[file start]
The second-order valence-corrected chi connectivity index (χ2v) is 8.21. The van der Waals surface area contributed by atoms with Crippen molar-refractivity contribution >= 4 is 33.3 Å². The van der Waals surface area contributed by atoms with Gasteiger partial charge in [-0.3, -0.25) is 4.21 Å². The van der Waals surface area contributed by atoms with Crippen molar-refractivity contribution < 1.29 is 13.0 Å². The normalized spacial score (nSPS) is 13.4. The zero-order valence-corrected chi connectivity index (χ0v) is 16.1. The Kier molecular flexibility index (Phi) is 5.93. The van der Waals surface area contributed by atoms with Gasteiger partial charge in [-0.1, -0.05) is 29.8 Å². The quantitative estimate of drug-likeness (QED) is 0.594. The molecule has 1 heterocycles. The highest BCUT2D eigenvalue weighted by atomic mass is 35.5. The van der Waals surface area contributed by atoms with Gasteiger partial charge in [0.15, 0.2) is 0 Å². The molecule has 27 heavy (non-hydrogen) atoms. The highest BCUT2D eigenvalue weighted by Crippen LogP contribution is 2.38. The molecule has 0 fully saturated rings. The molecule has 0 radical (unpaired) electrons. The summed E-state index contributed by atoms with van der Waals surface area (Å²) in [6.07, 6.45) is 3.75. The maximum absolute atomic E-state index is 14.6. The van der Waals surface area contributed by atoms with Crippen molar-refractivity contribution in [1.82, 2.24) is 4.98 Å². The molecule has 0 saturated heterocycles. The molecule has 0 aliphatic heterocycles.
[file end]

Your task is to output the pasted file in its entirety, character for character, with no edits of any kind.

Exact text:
The second-order valence-corrected chi connectivity index (χ2v) is 8.21. The van der Waals surface area contributed by atoms with Crippen molar-refractivity contribution >= 4 is 33.3 Å². The van der Waals surface area contributed by atoms with Gasteiger partial charge in [-0.3, -0.25) is 4.21 Å². The van der Waals surface area contributed by atoms with Crippen molar-refractivity contribution < 1.29 is 13.0 Å². The normalized spacial score (nSPS) is 13.4. The zero-order valence-corrected chi connectivity index (χ0v) is 16.1. The Kier molecular flexibility index (Phi) is 5.93. The van der Waals surface area contributed by atoms with Gasteiger partial charge in [-0.1, -0.05) is 29.8 Å². The quantitative estimate of drug-likeness (QED) is 0.594. The molecule has 1 heterocycles. The highest BCUT2D eigenvalue weighted by atomic mass is 35.5. The van der Waals surface area contributed by atoms with Gasteiger partial charge in [0.15, 0.2) is 0 Å². The molecule has 27 heavy (non-hydrogen) atoms. The highest BCUT2D eigenvalue weighted by Crippen LogP contribution is 2.38. The molecule has 0 fully saturated rings. The molecule has 0 radical (unpaired) electrons. The summed E-state index contributed by atoms with van der Waals surface area (Å²) in [6.07, 6.45) is 3.75. The maximum absolute atomic E-state index is 14.6. The van der Waals surface area contributed by atoms with Crippen molar-refractivity contribution in [1.82, 2.24) is 4.98 Å². The molecule has 0 saturated heterocycles. The molecule has 0 aliphatic heterocycles.